Monday, July 30, 2012

The Tuesday Kitchen (A week late)

In spite of the fact that my blogging end of the new endeavor is...less than consistent, the actual meal-makeing is advancing rapidly towards the habitual stage, albeit not yet with the degree of excellence I aspire to.

Last week's family time around the table was augmented on Tuesday night with family friends.

Lessons learned? Lessons I heard before, but was obliged to learn the hard way nevertheless.  Don't get me wrong; the company was of the best kind and the fellowship blessed, and that makes all the difference.

I simply didn't maintain the stress-free environment I could wish to.  In this case, more preparation time was we learned from Chef Francis Foucachon at the Food Conference.

The food itself, I am told, left little wanting.  This was largely due to the fact that I "cheated" by having Daddy do the grilling (another genius suggestion from Chef Foucachon), and of course everyone else helping get the other food on the table.
The finished product?

Grilled Caprese Chicken with Salad (again the lime cilantro dressing served us well) and Zucchini "hotdish" and green beens again as sides (they are in season!).
Our homemade whole wheat bread rounded off the meal and Blueberry Fool (which was consumed so promptly that it escaped the camera) sweetened our palates as dessert.  I made a double recipe and decided that I will make more of the cream mixture and less blueberry next time.

Wednesday, July 25, 2012

Guess What's in Season?

Actually, Mama was harvesting and cleaning some broccoli one morning and suggested we make something with our Venison Butterfly Steaks for supper. We attempted an Asian-style dish and feasted sumptuously on mounds of steaming savory broccoli and thin tender slices of beef (excuse me; venison).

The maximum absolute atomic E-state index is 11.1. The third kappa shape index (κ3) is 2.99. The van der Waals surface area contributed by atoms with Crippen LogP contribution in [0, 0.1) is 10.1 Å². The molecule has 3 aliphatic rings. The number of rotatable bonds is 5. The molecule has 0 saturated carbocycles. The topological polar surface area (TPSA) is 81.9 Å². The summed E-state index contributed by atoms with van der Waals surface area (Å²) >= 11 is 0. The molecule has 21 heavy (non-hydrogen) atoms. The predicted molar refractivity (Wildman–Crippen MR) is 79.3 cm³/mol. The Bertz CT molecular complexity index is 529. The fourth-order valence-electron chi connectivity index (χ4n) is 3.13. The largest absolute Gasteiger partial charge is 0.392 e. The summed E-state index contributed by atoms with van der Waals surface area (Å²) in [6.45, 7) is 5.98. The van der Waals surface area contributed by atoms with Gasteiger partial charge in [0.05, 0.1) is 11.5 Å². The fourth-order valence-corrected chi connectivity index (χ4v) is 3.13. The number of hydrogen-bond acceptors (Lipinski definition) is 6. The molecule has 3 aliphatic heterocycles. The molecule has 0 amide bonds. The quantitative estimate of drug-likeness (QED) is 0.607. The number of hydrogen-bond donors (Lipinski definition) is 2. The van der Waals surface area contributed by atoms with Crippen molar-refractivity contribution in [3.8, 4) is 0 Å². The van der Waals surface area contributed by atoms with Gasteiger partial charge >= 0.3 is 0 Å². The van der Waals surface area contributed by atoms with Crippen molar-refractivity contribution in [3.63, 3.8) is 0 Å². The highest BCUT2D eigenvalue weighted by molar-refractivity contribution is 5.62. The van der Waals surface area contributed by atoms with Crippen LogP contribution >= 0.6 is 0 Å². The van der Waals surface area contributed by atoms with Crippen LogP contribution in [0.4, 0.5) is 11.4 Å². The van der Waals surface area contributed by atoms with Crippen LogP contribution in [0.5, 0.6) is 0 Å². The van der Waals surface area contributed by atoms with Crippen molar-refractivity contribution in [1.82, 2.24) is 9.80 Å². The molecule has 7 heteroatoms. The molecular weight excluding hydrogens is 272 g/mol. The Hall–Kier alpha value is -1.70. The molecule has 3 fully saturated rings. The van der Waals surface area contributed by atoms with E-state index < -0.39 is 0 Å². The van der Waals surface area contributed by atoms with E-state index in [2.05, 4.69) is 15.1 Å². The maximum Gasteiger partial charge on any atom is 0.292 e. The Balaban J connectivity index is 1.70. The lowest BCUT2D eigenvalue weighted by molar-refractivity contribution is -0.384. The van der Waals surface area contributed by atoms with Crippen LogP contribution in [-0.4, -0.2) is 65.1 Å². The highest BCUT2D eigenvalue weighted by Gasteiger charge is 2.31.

We've included the recipe this time fully confident you will find it scrumptious!
Thaw 3lbs. of venison and slice into 2 inch pieces, 1/8 inch thick across the grain. Add 3 T. soy sauce and refrigerate at least an hour. Cut 2 1/2 lbs. of broccoli in bite size pieces and set aside.
Thaw 3/4 cup chicken stock (we save chicken drippings in the freezer every time we cook a whole chicken) and add 2 T. Worcestershire Sauce, 2 T. Rice Vinegar, 1 T. Sesame Oil, 1/4 cup brown sugar and 4 t. cornstarch.
In another small bowl combine 1 head (or 12 medium cloves) pressed garlic, 2 T. minced fresh ginger (requires approximately a two-inch root), and 2 t. sesame oil.
Heat 2 large skillets with 2 t. oil in each till hot and rippling. Put 1/4 of the meat in each skillet and cook for one minute without stirring, then stir and cook an additional one to two minutes till it is barely cooked through. This sears the meat retaining moisture and keeping it tender. Set this meat aside and repeat with the remaining half.
Add a bit more oil, heat again and cook half your broccoli in each skillet for 30 seconds. Add about a third cup water, cover pan and cook an additional two - three minutes turning broccoli now and then to make sure it is cooking evenly. Push broccoli to sides of pan and saute ginger/garlic mixture for about a minute in the center stirring occasionally and then mix with broccoli. Whisk your sauce mixture and pour over each half of the broccoli. Toss in the venison and cook a few more minutes to thicken sauce. Serve piping hot with brown rice. :o)

Flowers Em picked to grace the table: